After the recent shooting in Newtown, CT and The Boston Globe’s incredible series 68 Blocks: Life, Death, Hope profiling the Bowdoin-Geneva neighborhood, we at Food in the ‘Hood have been thinking about the interelationships between healthy food access, economic development, and violence prevention.  Felicity Lawrence of the UK-based Guardian wrote recently about the correlations between nutrition and agressive behavior.  “The pandemic of violence in western societies may be related to what we eat or fail to eat.  Junk food may not only be making us sick, but mad and bad too.”

Join us as we explore this issue and the broader context of food and violence in Bowdoin-Geneva.

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My summer job

This summer was very fun and eventful, especially because I had worked with Maura at the Bowdoin Street Health Center. We performed tasks that included passing out flyers, helpiing at food pantries, assistance at Farmers Markets, and acting silly in costumes. It was fun for two reasons, one being that I got to hang out with people I know, and I got to do a job that meant something to me. I would love to do it again.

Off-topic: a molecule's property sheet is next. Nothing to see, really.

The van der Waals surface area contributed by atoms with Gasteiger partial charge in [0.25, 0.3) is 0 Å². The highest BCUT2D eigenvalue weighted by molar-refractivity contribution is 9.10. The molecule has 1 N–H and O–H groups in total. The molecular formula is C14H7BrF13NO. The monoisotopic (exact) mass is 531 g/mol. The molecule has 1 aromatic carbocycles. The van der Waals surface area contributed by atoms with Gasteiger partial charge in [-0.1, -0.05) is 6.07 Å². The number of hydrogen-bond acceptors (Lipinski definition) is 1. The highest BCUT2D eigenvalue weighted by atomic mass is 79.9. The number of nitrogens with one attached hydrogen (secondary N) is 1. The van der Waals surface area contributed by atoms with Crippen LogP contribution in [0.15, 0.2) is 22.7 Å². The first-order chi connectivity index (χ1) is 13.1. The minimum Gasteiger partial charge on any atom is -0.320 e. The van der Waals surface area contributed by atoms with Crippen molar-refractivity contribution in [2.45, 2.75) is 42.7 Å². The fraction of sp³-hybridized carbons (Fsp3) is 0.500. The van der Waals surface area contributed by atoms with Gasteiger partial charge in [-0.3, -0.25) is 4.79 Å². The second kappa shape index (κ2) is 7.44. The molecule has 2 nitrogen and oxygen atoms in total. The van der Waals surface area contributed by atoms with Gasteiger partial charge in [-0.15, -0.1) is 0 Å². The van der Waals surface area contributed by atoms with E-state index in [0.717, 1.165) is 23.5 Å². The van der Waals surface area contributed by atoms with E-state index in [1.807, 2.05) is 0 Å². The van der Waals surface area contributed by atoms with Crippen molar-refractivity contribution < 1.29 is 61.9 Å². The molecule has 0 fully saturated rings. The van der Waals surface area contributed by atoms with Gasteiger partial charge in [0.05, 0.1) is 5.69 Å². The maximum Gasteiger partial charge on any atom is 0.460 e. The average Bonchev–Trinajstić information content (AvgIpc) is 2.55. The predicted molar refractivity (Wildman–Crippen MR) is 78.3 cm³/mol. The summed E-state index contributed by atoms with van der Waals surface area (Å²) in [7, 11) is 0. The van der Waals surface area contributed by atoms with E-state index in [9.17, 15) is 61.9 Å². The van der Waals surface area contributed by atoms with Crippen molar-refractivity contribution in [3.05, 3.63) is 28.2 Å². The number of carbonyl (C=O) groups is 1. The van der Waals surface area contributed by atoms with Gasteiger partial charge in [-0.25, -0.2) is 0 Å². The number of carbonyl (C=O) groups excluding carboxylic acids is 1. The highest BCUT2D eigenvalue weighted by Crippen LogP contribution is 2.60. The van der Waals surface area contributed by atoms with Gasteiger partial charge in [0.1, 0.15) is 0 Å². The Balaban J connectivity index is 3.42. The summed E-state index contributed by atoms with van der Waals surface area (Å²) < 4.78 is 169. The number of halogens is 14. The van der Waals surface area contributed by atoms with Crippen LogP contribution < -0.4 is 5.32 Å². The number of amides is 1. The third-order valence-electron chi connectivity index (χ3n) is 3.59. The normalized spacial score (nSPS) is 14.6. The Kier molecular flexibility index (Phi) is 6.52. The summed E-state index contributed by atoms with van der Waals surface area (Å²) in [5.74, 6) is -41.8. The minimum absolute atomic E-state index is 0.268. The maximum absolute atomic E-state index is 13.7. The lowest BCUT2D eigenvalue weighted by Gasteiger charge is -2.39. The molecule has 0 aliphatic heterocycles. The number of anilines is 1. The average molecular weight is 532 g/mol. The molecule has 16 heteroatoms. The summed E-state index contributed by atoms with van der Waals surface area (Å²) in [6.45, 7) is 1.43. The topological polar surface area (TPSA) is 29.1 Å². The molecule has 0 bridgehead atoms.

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Knowing What’s Healthy for You

As an intern working at the Bowdoin Street Health Center, it has come to my attention the many unhealthy foods that I am constantly consuming. Working at the health center has made me realize the difference between eating healthy and eating poorly. Not only this, but the impact that eating unhealthfully can have on someone. If you don’t have the right nutrition, you’re going to be grumpy, your health won’t be very good, it’s likely to be hard to keep a job… Down the road, all of this can even lead to more violence. Until last week when we had a big discussion about all of this, it hadn’t occurred to me that not eating healthy could have such a big impact on the community.